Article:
How should social entrepreneurs respond to Building Britain's Future, Gordon Brown's recently announced plans for the next Parliament?
Well, if I were you, I would be pretty skeptical. If you run a social enterprise that delivers public sector contracts, Building Britain's Future will not change the fact that your business is likely to come under seismic pressure from the most dramatic cuts in public spending since the late 1970s. Public spending is the last great bubble to burst.
So let's get real here. You know it. I know it. Most of the Cabinet knows it! Britain has run out of money for new public spending commitments, especially un-costed ones like in Building Britain's Future, which promises enforceable rights to public services far into the future. These ‘entitlements', according to the respected Institute of Fiscal Studies, were unsustainable even before the recession came along. Now they are just fantasy. Brown's promises therefore are not worth the fag packet they were written on. And to even imply that the public spending jamboree is going to continue is, for me, bordering on irresponsible.
Which is why Building Britain's Future was, for me as CEO of a public sector oriented social business, such a big ‘miss'. What could have turned it into a ‘hit'? Number one for me was a convincing story about how Labour in power would use the opportunity afforded by recession to bring in game-changing reforms in the way public services are provided. Breath-taking, audacious reform which would see the social business sector play a decisive role in both shaping and delivering new style public services for the 21st century. Services that not only delivered more, cheaper and better, but delivered in ways which put individuals and communities centre stage, like the stuff you see in places like Sunlight, led by the inspirational Peter Holbrook - things the state could never and will never do. This is the real opportunity agenda for social enterprises working with the public sector. And, at the moment, it is going begging.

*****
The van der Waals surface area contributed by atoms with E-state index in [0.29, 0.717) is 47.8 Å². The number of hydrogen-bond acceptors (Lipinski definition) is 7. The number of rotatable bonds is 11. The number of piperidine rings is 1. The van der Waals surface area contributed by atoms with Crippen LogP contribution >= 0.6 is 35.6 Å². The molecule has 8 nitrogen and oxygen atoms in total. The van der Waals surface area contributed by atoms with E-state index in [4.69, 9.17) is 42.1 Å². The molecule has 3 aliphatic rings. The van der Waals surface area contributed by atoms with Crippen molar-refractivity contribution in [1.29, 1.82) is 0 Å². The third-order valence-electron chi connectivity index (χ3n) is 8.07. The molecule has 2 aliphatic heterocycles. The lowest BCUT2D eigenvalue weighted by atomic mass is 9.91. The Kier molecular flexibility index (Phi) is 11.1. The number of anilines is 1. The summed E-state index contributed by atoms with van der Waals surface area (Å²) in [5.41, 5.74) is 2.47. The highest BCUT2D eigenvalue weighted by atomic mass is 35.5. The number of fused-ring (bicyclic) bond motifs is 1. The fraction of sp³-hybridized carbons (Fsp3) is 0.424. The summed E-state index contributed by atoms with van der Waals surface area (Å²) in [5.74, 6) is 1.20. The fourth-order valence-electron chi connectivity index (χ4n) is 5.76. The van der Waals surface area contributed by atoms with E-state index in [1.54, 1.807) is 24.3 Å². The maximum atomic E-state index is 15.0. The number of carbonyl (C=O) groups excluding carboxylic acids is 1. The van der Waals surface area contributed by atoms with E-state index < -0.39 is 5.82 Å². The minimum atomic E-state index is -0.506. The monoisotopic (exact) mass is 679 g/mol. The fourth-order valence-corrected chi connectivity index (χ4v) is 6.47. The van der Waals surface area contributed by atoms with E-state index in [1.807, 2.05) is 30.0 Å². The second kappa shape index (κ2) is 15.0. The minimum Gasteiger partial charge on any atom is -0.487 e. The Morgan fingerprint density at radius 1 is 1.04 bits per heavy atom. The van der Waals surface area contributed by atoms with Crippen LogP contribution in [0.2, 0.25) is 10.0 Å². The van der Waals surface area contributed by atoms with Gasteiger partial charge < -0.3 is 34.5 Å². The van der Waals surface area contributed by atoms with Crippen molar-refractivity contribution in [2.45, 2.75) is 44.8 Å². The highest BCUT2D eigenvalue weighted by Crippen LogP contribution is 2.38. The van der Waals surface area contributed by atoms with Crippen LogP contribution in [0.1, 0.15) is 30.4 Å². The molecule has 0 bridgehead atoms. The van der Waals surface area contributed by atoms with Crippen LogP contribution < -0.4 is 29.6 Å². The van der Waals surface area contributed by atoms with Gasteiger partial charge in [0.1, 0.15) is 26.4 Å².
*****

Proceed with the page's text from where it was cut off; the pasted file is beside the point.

What about business-to-business or consumer-facing social businesses? I think you should be equally wary. You will already have been deep in recession for at least a year and are probably yelping with pain. Unfortunately for you, Brown's measures at £5bn (little of it new) don't make a tiny bit of difference to when or how quickly recovery begins. Britain is a £1.1tn economy of which the government spends about £650bn. In terms of recession-impact Building Britain's Future is a flea-bite on an elephant. It won't help you one bit.
What Building Britain's Future will do, however, is cement the perception internationally that Brown isn't willing to acknowledge the need to control our debt. This will do social businesses like yours no good at all. It adds to the risk in 2010 or 2011 of quickly rising interest rates, tax increases and the vapourisation of consumer confidence…again. This is the real nightmare we must avoid at all costs. If this happens - and it will if whoever in government doesn't get a grip on public debt - we will sink into a second ‘dip', which will signal game over for many social businesses that, from what I hear anecdotally, are already on the edge of survival.
Yes, Building Britain's Future is, from a social enterprise perspective, more of a hazard than an opportunity. It is pure politics, designed to shore up Labour's core vote. Nothing more, nothing less. It isn't serious policy. There is nothing in it for our sector. If it was there would be a price tag and some specifics about the role social entrepreneurs will play. Hell, even Barack Obama name-checks us these days! No, sorry, Building Britain's Future takes us further away from a critical breakthrough than ever.